(Sarcasm) Photos don't matter. The only thing that matters is a camera's DXoMark Sensor Score. There is no need to observe and think, when you can let DXoMark do all the thinking for you. :-)
Canon needs a One Direction Edition. THAT would get (young) females to buy more of their cameras.
Canon estimates that, this year, they will sell 9.5 million compact cameras, and 7.0 million DSLRs. Not bad, for a company that does everything wrong. :-)
Q: Please define the phrase "very near future". :-)
(Does that mean 2014?)
bernardly: A candid interview from Nikon. On the mirrorless question, what he said:
“So maybe if there is enough demand we may be able to provide another type of mirrorless camera with larger sensors. This is one of the solutions.”
And what he didn't say but was probably also thinking:
“May that day be far off.”
When Nikon & Canon reluctantly enter the APS and FF sensor interchangeable lens camera market the DSLR halcyon days will be at an end. But before that happens they will fight tooth and nail over every inch of DSLR dominance. They probably and hopefully are incubating competitive mirrorless systems in their R&D labs. Because when the market reaches the mirrorless tipping point they will have to compete with the best of Sony, Samsung, Olympus, Fujifilm and Panasonic. Canon and Nikon are making money while the camera divisions of the competing firms are struggling for profitability. In the interim, Canon and Nikon will be hoping to force as many of their competitors out of business.
Since Canon's mirrorless camera is based on an APS-C sensor:
Canon will continue to develop/improve DSLR Live View AF and DSLR sensors, and someyear can pop that technology into a future EOS M body. That strategy doesn't require much mirrorless-specific R&D.
Breaking News: Nikon endorses Sony mirrorless cameras.
Now people can throw away their M43 MILC cameras. :-)
Seriously, as large-sensor compacts continue to improve, MILC will be pushed into an even smaller niche.
marc petzold: Is there a specific LX100 lens hood avialable? Panasonic knows how to do a attractive enthusiast large sensor compact - the LX100, not like Canon with their inferior G7X...that is more for the point & simple (shoot) crowd. The LX100 is finally for me, what the LC-1 was 10 years ago, simply great.
The Panasonic LX100 is in a different size category than the Canon G7 X. If you prefer to lug around a non-pocketable camera, the former may be a better choice for you.
Gesture: Hardly exciting, especially at $700, but for Canon I can see where it's "adventuresome." Where's the EVF?
The G7 X is designed after the S120, which doesn't have a viewfinder or a hot shoe. I don't see anything wrong with that.
JMCO: But these advances will mean nothing unless cameras can link to iOS and smart phones + wi-fi easily. At this point, for consumers, the key is not the camera tech but the social tech.Will Nikon, Sony, Canon, and others get this in time?
I don't know how it works, but Canon states that their G7 X compact has both Wi-Fi and NFC.
steve ohlhaber: Since the sensor is so big, does this mean it can do some form of digital zoom and use less of the sensor. I am trying to replace a 24-300mm zoom range and I am sick of these 1/2.33" sensors and no raw. It seems like they could do something to at least match the IQ when zoomed using digital zoom if they can reduce the use of the sensor. I just don't know if that is how it works. That would be an interesting comparison between a travel zoom at 300mm and this thing using digital zoom.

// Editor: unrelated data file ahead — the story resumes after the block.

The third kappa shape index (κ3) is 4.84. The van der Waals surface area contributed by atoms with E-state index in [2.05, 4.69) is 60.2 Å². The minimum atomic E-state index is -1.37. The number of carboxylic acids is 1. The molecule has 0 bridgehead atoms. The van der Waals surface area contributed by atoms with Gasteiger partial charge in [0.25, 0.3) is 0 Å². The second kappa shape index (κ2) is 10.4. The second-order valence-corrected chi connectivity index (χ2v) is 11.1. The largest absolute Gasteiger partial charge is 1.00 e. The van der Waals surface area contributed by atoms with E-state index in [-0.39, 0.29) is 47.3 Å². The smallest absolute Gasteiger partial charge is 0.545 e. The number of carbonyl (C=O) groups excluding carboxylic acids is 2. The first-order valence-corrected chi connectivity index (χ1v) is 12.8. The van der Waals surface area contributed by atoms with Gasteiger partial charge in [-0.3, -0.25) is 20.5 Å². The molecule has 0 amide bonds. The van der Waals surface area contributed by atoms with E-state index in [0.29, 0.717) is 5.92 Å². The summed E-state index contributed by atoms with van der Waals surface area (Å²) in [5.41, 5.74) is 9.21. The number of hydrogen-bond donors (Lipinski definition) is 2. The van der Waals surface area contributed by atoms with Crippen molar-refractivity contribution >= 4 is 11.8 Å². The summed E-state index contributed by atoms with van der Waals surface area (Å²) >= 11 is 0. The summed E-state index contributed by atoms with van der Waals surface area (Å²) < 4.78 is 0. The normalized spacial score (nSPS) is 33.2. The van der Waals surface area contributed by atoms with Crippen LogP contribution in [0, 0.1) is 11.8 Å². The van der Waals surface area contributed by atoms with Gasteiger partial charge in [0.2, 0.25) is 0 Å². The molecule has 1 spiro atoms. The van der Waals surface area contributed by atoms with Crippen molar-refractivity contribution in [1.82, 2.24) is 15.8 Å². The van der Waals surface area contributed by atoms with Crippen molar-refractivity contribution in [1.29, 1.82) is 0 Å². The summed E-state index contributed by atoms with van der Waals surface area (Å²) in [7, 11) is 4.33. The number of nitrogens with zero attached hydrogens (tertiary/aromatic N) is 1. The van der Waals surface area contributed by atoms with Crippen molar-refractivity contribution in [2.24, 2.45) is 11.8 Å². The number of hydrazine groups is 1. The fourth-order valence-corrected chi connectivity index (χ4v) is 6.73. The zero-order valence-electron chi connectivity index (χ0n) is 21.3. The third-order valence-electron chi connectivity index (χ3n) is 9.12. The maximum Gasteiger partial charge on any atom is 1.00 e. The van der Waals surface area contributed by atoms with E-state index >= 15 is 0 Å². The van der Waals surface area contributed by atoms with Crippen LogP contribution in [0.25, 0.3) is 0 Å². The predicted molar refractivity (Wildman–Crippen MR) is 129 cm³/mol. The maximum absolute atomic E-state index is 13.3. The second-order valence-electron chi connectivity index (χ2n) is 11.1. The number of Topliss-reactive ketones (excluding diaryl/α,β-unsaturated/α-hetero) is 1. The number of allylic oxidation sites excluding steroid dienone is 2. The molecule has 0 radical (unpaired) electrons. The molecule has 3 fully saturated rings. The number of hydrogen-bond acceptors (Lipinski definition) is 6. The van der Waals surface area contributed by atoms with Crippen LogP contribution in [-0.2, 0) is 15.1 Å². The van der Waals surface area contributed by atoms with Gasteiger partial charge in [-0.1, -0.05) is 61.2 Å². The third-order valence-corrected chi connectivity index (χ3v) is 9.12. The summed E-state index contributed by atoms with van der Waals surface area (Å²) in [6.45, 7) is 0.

From Canon USA's web site:
Focal Length 8.8 (W) - 36.8 (T) mm (35mm film equivalent: 24-100mm)
Optical Zoom 4.2x
Digital Zoom 4x
MILC is just "so last year". :-) Large sensor compacts are the future.
(Many/most people who buy interchangeable lens cameras never go beyond the kit lens.)
When you interview Olympus execs, ask them when their camera division is going to break even. So far, that division has had five money-losing years in a row.
Sales are sharply down, but Canon estimates that they will sell 9.5 million compact cameras this year. That's not exactly "dead".
Greg Pavlov: I would really like to understand this: why the 5-6 articles about this "pocketable" camera "with a "large" sensor when during the same show Panasonic released a camera (DMC-GM5) that is smaller, has a larger sensor, includes a built-in viewfinder and accommodates multiple lenses? Compared to that, why is this Canon "One of the exciting new cameras here at Photokina?"
"Zillions" of people have previously purchased a small-sensor Canon S-series or G-series camera. For them, the Canon G7 X is a potentially exciting upgrade.
Most buyers of interchangeable lens cameras don't go beyond the kit lens. I think large-sensor compacts are going to push MILC into an even smaller niche.
"The Olympus booth was relatively quiet compared to the madhouses at Nikon and Canons' stands..."
A reality check for enthusiasts who are convinced that the world revolves around mirrorless cameras.
The Canon should produce better JPEGs than the similar Sony; better colors, less noise reduction smearing.
Thom Hogan is not a happy Nikonian: "One self-imposed problem that Nikon just keeps facing is that it isn’t truly satisfying its most loyal customer base. The QA problems, the lack of good customer support and communication, coupled with the totally missing products, the lack of upgrades of significant products, and the strange emphasis on overlapping FX bodies at higher price points, are things are slowly eroding brand loyalty. At a time when you’d want brand loyalty to be highest so that you can better weather the camera sales downturn."
brownie314: Where is the EOS M3?
The M3 is in the same place as the T6i and SL2. :-)